Some people want to believe, but can’t get past the seeming conflict with science. They read the creation account in Genesis and compare it to what science “knows” about things like the age of the Earth, and Man evolving up from “lower” species, and just shake their heads and move on. I used to believe that the Genesis account was more allegorical, and that the important points were that God created every thing, He created every being and that He created man “in His own image” and “breathed life into” him. I worried that my understanding of science (limited as it is) had “forced” me to adapt the Genesis account so they would not seem to be in conflict.
But what an amazing revelation! I just read where the church father Augustine, writing in the early 400’s AD, came up with an interpretation of the creation narrative based on scripture alone, that takes both the “young-Earth” and the “day-age” creation adherents off the hook, and made it compatible with most of what science holds dear today, including evolution! He said in part that based on a careful reading of both the Genesis 1 account and other passages, it is not only possible, but probable, that the Creation narrative does not preclude evolution! He sees the “days” differently. He believes Genesis 2:4 has the following meaning:
“When day was made, God made heaven and earth and every green thing of the field.”
This leads him to conclude that the six days of Creation are not chronological. Rather, they are a way of categorizing God’s work of creation. God created the world in an instant but continues to develop and mold it, even to the present day! So not only is instantaneous creation from nothing (ex nihilo) still in there, but evolution is part of the creation as well! Time was created at the moment of creation as well, and Augustine insists that the Bible is not even open to any other interpretation on that matter! For him, eternity is a realm without space or time. Interestingly, this is precisely the state of existence many scientists posit existed before the big bang.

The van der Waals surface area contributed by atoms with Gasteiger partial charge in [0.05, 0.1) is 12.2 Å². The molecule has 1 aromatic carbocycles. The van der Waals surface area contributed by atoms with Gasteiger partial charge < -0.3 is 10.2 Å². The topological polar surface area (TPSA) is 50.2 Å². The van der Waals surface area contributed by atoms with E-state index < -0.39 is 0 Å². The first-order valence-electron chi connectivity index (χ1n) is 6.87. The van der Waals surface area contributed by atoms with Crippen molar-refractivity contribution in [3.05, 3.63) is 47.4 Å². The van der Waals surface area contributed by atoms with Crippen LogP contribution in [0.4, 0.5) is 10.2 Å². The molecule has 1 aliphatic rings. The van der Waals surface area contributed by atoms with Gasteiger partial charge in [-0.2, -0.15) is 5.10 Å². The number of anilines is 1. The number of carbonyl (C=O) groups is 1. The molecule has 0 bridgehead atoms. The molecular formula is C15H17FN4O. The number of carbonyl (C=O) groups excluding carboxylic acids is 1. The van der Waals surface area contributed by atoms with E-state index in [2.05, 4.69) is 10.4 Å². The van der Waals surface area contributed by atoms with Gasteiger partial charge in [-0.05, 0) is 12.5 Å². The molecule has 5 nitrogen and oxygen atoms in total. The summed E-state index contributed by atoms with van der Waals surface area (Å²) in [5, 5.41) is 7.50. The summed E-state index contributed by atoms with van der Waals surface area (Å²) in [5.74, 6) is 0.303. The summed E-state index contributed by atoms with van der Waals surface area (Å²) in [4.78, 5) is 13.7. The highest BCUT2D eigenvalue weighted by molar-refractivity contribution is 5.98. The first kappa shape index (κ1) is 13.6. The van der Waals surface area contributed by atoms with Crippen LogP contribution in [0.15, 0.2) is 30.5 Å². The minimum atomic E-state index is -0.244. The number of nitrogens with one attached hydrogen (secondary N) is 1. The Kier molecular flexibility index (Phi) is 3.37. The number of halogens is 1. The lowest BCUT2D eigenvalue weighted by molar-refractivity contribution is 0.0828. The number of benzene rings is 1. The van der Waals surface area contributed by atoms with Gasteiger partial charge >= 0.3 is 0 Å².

Yet there was one point on which Augustine would not have been open to alternative interpretation. Though he likely would have been comfortable with the theory of evolution as an explanation of origins, he would have seen it as guided, not random or unguided. For Augustine, God created a universe that was deliberately designed to develop and evolve. The blueprint for that evolution is not arbitrary, but is programmed into the very fabric of creation. God’s providence superintends the continuing unfolding of the created order.
Reading this article in Christianity Today gave me a renewed sense of appreciation for the accuracy of scripture. The ancient words are unique among all written documents. Many people have, for many years, been trying to dismiss the Bible as out of date, inaccurate or irrelevant. But it has survived for thousands of years. And every time science comes up with something that “proves” the errancy of scripture, what we find is that it is our interpretation that is in error, not the Word.
I appreciate the respectful tone taken by the National Acadamy of Sciences and the Christian scientists mentioned here. We all are searching for the truth. We all take some things on faith. We may never agree, but we certainly can and should be respectful of each other’s honest opinions. Most of all, we need to learn the difference between real, actual facts and things that only seem factual until you strip away the metaphysical presuppositions behind them.